JFN Brings Donor-Advised Funds to Israel

JFN-Israel is making history.

For the first time ever, Israeli philanthropists – and overseas funders operating in Israel - can open donor-advised funds, enabling them to set aside money for future charitable giving without having to start a private foundation.

Through Keshet — a new nonprofit public benefit corporation we established together earlier this year with our friends at the Institute for Law and Philanthropy at Tel Aviv University, and Committed to Give — Israelis can now access the tax benefits and expert services long enjoyed by the hundreds of thousands of Americans with donor-advised funds. We’re confident this will revolutionize philanthropy in Israel.

Read Maya's article about Keshet in the Times of Israel.

Overseas foundations that allocate money in Israel are also eligible to open donor-advised accounts through Keshet, saving them the expense and hassle of operating an office in Israel. Some the largest Jewish foundations in the United States — including Baltimore’s Harry and Jeanette Weinberg Foundation and the Russell Berrie Foundation in New Jersey — have already opened such accounts

The Keshet model is similar to the American system of donor-advised funds, but, aware of the concern that some American donor-advised funds (DAFs) sit dormant, allocating little of their overall holdings to charitable organizations, we took steps to create a new model in which donor-advised funds are incentivized to allocate their holdings.

Keshet donor-advised funds differ from American donor-advised ones in two ways:

1) American DAFs have no payout requirement, meaning that much of the money in these funds sits idle rather than going to charity, but the Israeli DAFs managed by Keshet have payout requirements that vary depending on the size of the DAF. Accounts of up to 100,000 Israeli NIS (approximately $30,000) must allocate all the money within one year; accounts from 101,000 to 1 million NIS must allocate all the money within five years; accounts of 1,000,001 NIS must pay out at least 5 percent of the total account each year.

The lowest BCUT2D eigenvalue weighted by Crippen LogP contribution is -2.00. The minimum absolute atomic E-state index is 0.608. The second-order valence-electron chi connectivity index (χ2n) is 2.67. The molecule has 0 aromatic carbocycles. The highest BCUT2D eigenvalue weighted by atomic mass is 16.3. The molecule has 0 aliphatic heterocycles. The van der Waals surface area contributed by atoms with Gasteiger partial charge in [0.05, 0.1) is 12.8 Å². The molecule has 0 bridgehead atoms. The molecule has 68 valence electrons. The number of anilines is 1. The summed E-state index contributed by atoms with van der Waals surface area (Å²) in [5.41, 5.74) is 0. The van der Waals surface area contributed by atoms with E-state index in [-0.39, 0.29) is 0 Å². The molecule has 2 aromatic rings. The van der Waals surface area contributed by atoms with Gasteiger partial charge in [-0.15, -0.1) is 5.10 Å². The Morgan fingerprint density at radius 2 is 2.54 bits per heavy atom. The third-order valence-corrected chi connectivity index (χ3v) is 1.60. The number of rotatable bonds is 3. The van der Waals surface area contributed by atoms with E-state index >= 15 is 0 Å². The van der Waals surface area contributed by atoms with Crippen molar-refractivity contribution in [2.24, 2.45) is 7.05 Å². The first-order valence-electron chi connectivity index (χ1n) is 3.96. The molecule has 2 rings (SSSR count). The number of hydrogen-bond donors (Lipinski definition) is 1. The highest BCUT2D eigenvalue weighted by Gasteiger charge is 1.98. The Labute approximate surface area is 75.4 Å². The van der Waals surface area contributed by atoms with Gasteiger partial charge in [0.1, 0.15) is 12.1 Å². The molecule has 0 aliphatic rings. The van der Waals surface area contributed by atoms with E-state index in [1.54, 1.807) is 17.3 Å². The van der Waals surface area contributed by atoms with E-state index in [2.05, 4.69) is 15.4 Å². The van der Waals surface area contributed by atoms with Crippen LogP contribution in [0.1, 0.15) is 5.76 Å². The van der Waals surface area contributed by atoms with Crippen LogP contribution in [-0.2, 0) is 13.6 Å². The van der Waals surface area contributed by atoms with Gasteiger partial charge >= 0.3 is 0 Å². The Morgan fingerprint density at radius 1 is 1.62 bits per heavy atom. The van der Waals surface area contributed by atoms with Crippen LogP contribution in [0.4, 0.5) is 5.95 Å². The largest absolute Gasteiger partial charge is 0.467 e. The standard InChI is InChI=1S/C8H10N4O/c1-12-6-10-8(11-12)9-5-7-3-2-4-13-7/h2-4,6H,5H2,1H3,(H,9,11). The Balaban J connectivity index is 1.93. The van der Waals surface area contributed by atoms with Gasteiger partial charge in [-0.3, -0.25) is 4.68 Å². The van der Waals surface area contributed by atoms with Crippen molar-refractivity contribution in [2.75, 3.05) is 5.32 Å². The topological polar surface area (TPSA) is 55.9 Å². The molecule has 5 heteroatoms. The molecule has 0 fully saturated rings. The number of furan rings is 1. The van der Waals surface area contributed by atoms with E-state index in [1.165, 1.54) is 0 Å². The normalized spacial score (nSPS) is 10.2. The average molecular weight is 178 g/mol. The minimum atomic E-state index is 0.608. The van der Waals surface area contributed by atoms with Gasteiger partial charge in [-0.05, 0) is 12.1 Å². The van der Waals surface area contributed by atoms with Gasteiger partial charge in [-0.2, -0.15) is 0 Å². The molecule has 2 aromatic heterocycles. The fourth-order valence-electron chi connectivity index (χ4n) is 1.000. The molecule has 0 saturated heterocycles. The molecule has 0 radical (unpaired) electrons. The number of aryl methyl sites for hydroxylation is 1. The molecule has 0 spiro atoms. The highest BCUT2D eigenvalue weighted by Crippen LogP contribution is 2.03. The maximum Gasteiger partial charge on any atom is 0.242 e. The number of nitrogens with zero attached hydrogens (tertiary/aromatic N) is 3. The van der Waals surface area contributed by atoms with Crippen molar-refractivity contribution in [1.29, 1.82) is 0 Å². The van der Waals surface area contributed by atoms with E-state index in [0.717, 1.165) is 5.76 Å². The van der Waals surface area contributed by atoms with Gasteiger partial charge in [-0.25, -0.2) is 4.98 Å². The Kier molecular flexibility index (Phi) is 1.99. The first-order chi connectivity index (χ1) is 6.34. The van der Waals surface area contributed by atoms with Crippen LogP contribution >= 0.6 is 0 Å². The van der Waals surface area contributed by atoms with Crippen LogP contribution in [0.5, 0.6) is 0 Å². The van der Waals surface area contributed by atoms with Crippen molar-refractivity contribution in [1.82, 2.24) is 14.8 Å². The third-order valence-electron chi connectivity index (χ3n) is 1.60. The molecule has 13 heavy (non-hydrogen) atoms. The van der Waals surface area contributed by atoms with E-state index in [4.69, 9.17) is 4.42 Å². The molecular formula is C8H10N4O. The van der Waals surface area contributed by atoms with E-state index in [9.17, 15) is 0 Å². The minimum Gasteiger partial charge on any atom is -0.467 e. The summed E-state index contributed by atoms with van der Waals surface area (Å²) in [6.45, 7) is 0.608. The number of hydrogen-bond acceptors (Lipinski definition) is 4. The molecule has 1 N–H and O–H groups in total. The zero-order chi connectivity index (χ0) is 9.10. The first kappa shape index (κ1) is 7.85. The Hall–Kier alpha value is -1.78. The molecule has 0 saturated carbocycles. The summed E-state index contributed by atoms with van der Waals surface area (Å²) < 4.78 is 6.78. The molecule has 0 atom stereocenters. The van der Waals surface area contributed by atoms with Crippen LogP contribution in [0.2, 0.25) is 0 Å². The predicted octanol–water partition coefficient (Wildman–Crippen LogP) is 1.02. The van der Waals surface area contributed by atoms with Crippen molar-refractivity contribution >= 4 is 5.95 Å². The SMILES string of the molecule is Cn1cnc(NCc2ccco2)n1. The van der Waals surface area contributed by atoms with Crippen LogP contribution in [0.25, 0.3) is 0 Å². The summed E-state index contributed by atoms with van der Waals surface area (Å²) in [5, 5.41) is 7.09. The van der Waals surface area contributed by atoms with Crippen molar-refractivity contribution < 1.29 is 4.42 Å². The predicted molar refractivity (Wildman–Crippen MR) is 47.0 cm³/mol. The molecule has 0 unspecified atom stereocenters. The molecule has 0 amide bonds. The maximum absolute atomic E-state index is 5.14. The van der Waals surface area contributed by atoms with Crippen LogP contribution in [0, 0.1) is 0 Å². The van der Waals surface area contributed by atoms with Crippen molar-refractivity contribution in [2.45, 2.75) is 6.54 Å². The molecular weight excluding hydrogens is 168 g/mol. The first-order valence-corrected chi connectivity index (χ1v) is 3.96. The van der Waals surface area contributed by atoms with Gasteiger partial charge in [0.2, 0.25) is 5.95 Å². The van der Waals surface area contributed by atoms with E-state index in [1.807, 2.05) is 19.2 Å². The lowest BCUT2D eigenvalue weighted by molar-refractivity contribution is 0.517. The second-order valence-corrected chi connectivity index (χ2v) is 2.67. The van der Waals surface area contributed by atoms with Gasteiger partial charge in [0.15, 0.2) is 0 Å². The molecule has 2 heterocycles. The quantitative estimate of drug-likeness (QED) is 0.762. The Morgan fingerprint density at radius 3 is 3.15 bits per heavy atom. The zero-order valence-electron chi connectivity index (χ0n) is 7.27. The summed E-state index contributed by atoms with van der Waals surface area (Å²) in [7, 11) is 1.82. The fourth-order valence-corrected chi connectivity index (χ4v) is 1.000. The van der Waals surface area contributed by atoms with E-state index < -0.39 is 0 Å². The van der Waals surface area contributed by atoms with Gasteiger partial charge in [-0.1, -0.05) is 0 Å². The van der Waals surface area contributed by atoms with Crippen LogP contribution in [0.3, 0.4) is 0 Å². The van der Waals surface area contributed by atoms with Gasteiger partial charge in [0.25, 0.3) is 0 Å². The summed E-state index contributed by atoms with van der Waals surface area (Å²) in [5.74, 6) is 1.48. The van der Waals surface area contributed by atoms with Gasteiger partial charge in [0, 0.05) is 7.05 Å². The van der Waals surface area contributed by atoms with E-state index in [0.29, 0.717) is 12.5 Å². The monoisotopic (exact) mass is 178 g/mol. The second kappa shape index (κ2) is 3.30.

2) While some American DAF managers (such as Fidelity) are for-profit, with a revenue model based on maximizing management fees, Keshet is a public benefit corporation whose mission is to promote giving. Keshet’s management fees are intended only to cover administrative costs, and are not meant to be a revenue source. Any profits generated will be donated.

We are confident that Keshet-DAF will grow Israel’s community of philanthropists.

Currently, Israelis donate just 1 percent of their disposable income on average, compared to Americans who donate 2 percent. (See the Committed to Give/Institute for Law and Philanthropy study comparing Israeli giving to Giving USA data.) And while approximately 120,000 Israelis have available assets of at least $1 million, fewer than 1 percent of them donate at least $30,000 annually to nonprofit organizations.

Soon after we started JFN-Israel in 2008, we realized that the two biggest factors discouraging giving in Israel were inadequate tax incentives and the lack of a donor-advised fund infrastructure. Keshet-DAF eliminates these obstacles and will greatly complement JFN-Israel’s work to both foster communications among funders and encourage funders to be more strategic.

We’re so thrilled that Israeli donors can now enjoy the same conveniences afforded by American donors, and are pleased that Keshet has been designed in such a way to encourage more Israelis to invest more money in the social sector.

You can learn more about Keshet-DAF on its website and by watching the videos below.